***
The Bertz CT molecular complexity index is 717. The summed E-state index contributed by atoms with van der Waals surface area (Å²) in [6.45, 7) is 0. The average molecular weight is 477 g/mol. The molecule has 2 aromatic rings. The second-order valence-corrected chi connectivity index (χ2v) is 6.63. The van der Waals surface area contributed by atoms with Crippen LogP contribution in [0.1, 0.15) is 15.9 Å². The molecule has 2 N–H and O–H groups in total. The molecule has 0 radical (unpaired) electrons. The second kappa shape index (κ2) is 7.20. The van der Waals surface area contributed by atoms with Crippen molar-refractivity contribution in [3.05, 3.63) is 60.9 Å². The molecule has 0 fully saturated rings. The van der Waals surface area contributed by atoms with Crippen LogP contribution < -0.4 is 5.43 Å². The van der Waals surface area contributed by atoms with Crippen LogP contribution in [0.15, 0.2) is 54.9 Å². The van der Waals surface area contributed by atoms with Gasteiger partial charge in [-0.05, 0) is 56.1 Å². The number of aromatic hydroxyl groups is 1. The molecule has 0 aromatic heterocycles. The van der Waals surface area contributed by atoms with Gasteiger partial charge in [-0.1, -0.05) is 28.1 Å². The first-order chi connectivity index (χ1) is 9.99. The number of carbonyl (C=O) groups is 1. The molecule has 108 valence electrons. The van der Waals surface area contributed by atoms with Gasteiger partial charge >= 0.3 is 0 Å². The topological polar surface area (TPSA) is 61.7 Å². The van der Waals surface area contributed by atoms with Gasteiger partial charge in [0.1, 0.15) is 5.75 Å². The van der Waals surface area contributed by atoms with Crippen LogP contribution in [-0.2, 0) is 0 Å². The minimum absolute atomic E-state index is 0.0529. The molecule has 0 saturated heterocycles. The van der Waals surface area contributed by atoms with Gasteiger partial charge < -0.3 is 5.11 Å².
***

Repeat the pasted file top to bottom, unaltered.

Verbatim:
The Bertz CT molecular complexity index is 717. The summed E-state index contributed by atoms with van der Waals surface area (Å²) in [6.45, 7) is 0. The average molecular weight is 477 g/mol. The molecule has 2 aromatic rings. The second-order valence-corrected chi connectivity index (χ2v) is 6.63. The van der Waals surface area contributed by atoms with Crippen LogP contribution in [0.1, 0.15) is 15.9 Å². The molecule has 2 N–H and O–H groups in total. The molecule has 0 radical (unpaired) electrons. The second kappa shape index (κ2) is 7.20. The van der Waals surface area contributed by atoms with Crippen molar-refractivity contribution in [3.05, 3.63) is 60.9 Å². The molecule has 0 fully saturated rings. The van der Waals surface area contributed by atoms with Crippen LogP contribution < -0.4 is 5.43 Å². The van der Waals surface area contributed by atoms with Crippen LogP contribution in [0.15, 0.2) is 54.9 Å². The van der Waals surface area contributed by atoms with Gasteiger partial charge in [-0.05, 0) is 56.1 Å². The number of aromatic hydroxyl groups is 1. The molecule has 0 aromatic heterocycles. The van der Waals surface area contributed by atoms with Gasteiger partial charge in [-0.1, -0.05) is 28.1 Å². The first-order chi connectivity index (χ1) is 9.99. The number of carbonyl (C=O) groups is 1. The molecule has 108 valence electrons. The van der Waals surface area contributed by atoms with Gasteiger partial charge >= 0.3 is 0 Å². The topological polar surface area (TPSA) is 61.7 Å². The van der Waals surface area contributed by atoms with Gasteiger partial charge in [0.1, 0.15) is 5.75 Å². The van der Waals surface area contributed by atoms with Crippen LogP contribution in [-0.2, 0) is 0 Å². The minimum absolute atomic E-state index is 0.0529. The molecule has 0 saturated heterocycles. The van der Waals surface area contributed by atoms with Gasteiger partial charge < -0.3 is 5.11 Å².